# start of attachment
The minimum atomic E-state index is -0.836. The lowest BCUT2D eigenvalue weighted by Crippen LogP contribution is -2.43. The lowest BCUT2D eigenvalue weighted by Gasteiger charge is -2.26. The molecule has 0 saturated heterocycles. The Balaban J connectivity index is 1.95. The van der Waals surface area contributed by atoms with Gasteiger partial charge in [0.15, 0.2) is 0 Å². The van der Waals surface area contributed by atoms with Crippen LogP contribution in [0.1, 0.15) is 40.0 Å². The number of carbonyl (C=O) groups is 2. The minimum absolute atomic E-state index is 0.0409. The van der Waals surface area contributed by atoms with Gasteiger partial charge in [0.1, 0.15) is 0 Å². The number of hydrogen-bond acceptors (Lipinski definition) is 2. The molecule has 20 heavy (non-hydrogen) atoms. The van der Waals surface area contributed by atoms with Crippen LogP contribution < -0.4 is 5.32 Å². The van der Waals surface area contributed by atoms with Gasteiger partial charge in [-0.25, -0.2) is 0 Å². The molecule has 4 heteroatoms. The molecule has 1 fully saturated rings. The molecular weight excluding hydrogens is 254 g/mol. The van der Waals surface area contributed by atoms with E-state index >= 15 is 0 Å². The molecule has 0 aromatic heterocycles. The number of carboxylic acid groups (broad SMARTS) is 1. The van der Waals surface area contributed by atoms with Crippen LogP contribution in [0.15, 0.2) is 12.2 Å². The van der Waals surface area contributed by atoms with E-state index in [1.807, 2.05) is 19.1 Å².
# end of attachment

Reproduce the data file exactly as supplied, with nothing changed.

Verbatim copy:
The minimum atomic E-state index is -0.836. The lowest BCUT2D eigenvalue weighted by Crippen LogP contribution is -2.43. The lowest BCUT2D eigenvalue weighted by Gasteiger charge is -2.26. The molecule has 0 saturated heterocycles. The Balaban J connectivity index is 1.95. The van der Waals surface area contributed by atoms with Gasteiger partial charge in [0.15, 0.2) is 0 Å². The van der Waals surface area contributed by atoms with Crippen LogP contribution in [0.1, 0.15) is 40.0 Å². The number of carbonyl (C=O) groups is 2. The minimum absolute atomic E-state index is 0.0409. The van der Waals surface area contributed by atoms with Gasteiger partial charge in [0.1, 0.15) is 0 Å². The number of hydrogen-bond acceptors (Lipinski definition) is 2. The molecule has 20 heavy (non-hydrogen) atoms. The van der Waals surface area contributed by atoms with Crippen LogP contribution < -0.4 is 5.32 Å². The van der Waals surface area contributed by atoms with Gasteiger partial charge in [-0.25, -0.2) is 0 Å². The molecule has 4 heteroatoms. The molecule has 1 fully saturated rings. The molecular weight excluding hydrogens is 254 g/mol. The van der Waals surface area contributed by atoms with E-state index >= 15 is 0 Å². The molecule has 0 aromatic heterocycles. The number of carboxylic acid groups (broad SMARTS) is 1. The van der Waals surface area contributed by atoms with Crippen LogP contribution in [0.15, 0.2) is 12.2 Å². The van der Waals surface area contributed by atoms with E-state index in [1.807, 2.05) is 19.1 Å².